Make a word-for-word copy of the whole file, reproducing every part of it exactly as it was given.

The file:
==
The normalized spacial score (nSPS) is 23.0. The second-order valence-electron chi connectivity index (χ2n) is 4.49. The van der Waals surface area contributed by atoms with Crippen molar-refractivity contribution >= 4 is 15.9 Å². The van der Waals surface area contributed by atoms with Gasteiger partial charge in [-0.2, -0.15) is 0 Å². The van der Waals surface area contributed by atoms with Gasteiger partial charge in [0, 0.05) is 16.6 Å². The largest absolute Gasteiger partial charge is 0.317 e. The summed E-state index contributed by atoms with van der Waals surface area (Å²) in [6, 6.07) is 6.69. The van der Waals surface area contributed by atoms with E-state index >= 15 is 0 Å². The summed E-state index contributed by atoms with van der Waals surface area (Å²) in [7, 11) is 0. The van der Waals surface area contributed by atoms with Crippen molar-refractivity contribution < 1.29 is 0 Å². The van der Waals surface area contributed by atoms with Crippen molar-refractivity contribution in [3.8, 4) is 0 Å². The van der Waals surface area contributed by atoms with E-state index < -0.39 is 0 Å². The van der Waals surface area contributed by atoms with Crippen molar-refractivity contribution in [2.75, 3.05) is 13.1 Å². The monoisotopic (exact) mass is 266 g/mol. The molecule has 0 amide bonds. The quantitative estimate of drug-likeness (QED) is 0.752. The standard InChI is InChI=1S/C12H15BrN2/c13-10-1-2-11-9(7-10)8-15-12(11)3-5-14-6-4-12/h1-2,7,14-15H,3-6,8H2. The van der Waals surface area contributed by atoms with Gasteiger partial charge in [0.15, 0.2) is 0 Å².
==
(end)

The normalized spacial score (nSPS) is 23.0. The second-order valence-electron chi connectivity index (χ2n) is 4.49. The van der Waals surface area contributed by atoms with Crippen molar-refractivity contribution >= 4 is 15.9 Å². The van der Waals surface area contributed by atoms with Gasteiger partial charge in [-0.2, -0.15) is 0 Å². The van der Waals surface area contributed by atoms with Gasteiger partial charge in [0, 0.05) is 16.6 Å². The largest absolute Gasteiger partial charge is 0.317 e. The summed E-state index contributed by atoms with van der Waals surface area (Å²) in [6, 6.07) is 6.69. The van der Waals surface area contributed by atoms with E-state index >= 15 is 0 Å². The summed E-state index contributed by atoms with van der Waals surface area (Å²) in [7, 11) is 0. The van der Waals surface area contributed by atoms with Crippen molar-refractivity contribution < 1.29 is 0 Å². The van der Waals surface area contributed by atoms with Crippen molar-refractivity contribution in [3.8, 4) is 0 Å². The van der Waals surface area contributed by atoms with E-state index < -0.39 is 0 Å². The van der Waals surface area contributed by atoms with Crippen molar-refractivity contribution in [2.75, 3.05) is 13.1 Å². The monoisotopic (exact) mass is 266 g/mol. The molecule has 0 amide bonds. The quantitative estimate of drug-likeness (QED) is 0.752. The standard InChI is InChI=1S/C12H15BrN2/c13-10-1-2-11-9(7-10)8-15-12(11)3-5-14-6-4-12/h1-2,7,14-15H,3-6,8H2. The van der Waals surface area contributed by atoms with Gasteiger partial charge in [0.15, 0.2) is 0 Å².